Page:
Who Teaches Our Calculus Classes?

*David M.
Bressoud October, 2007*

In my *Launchings* column of this past April, I wrote
of “The
Crisis of Calculus,” pointing out that while the number of students
taking calculus in college has held steady over the past quarter century,
the number of students taking calculus in high school has been growing exponentially.
We have reached the point where high school calculus enrollments are overtaking
those of college calculus. At the same time, there have been significant shifts
in who teaches calculus in our colleges and universities, shifts that I believe
should raise concern.

Beginning in 1990, the Conference Board of the Mathematical Sciences (CBMS) began tracking the number of students taking Calculus I and Calculus II by the type of institution: 2-year college (TY), BA/BS as highest degree offered in mathematics (BA), MA/MS as highest degree offered in mathematics (MA), or university offering the PhD in mathematics (PhD). Five years later, they also began tracking who teaches these courses: tenured or tenure eligible faculty (T/TE), other full-time faculty, part-time faculty, or graduate TAs. Though we only have a few data points and it is dangerous to extrapolate from so few points, there are clear trends.

All enrollment numbers are in thousands, and enrollment is for fall term only.[1]

**Calc I**

year | PhD | MA | BA | 2-year |

1990 | 101 | 39 | 62 | 53 |

1995 | 84 | 42 | 66 | 58 |

2000 | 89 | 42 | 59 | 53 |

2005 | 105 | 30 | 65 | 51 |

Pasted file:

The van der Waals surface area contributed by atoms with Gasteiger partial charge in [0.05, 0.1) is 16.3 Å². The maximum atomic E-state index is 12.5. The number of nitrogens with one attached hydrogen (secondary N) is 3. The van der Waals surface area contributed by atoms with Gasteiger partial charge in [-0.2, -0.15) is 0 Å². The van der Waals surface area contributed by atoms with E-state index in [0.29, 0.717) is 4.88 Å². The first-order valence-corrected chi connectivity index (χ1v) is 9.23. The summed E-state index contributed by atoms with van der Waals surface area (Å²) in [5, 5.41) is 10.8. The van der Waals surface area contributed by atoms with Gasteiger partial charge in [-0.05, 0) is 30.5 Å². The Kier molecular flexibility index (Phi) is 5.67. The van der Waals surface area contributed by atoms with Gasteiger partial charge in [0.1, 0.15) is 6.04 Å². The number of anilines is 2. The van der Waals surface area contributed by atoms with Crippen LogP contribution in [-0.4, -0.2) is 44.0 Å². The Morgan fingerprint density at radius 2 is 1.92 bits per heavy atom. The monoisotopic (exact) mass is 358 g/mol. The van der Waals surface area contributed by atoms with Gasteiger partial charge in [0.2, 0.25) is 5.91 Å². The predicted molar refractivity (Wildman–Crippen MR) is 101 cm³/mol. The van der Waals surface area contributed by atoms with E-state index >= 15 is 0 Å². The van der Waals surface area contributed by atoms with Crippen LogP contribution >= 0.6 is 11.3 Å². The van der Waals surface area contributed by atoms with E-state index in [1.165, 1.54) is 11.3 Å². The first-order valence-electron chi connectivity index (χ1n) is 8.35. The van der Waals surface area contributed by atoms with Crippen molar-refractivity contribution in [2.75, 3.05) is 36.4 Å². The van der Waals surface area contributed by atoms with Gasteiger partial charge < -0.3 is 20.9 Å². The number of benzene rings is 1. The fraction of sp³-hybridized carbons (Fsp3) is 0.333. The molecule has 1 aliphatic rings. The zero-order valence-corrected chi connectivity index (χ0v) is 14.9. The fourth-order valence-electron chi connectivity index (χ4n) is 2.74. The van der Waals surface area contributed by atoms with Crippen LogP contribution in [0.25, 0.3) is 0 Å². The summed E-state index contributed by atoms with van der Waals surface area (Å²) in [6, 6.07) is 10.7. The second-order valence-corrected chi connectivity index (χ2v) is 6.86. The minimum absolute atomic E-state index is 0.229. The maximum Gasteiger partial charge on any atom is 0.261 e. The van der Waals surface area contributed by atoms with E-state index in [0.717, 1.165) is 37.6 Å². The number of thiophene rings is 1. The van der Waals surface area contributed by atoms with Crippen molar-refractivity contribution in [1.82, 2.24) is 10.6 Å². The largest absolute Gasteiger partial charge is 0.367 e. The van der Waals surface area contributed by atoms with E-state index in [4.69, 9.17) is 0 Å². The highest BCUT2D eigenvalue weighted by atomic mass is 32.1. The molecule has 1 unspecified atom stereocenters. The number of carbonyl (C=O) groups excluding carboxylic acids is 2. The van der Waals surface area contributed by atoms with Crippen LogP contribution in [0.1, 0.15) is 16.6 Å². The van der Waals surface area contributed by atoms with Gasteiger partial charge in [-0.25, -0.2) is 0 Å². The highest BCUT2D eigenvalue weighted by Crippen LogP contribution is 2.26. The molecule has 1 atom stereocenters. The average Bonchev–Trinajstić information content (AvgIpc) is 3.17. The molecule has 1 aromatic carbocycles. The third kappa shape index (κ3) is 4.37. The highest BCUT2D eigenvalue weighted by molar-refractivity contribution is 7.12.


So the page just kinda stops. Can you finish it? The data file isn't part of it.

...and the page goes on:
**Calc II**

year | PhD | MA | BA | 2-year |

1990 | 47 | 17 | 23 | 23 |

1995 | 42 | 16 | 25 | 23 |

2000 | 48 | 18 | 22 | 20 |

2005 | 54 | 12 | 19 | 19 |

PhD-granting universities are now teaching a larger share of the students taking Calculus than they have in the past, handling 42% of the students who take Calculus I in college and 52% of those who take Calculus II in college.

In itself, this is not an issue for concern, but when it is combined with the fact that calculus sections at PhD-granting universities are taught in larger sections, are more likely to be taught by graduate TAs, and generally have a lower passing rate than calculus sections at other types of colleges, it does raise concerns.

The other trend that worries me is that combined with a shift of our calculus students to PhD-granting universities, at these institutions there is a shift away from sections taught by tenured and tenure-eligible faculty and, at least for Calculus I, a considerable increase in the reliance on graduate TAs. The CBMS data presented in the appendix to this article documents these trends. It is worth noting that while a much smaller number of tenured and tenure-eligible faculty are teaching these courses at doctoral institutions, other types of colleges and universities have not seen a comparable decrease.

There are no easy answers. I am very aware of the pressures that make it difficult to get tenured and tenure-eligible faculty into these classes at research universities. The challenge before us is to find ways of improving undergraduate education in mathematics, especially what happens to students in their first year of college, despite such pressures.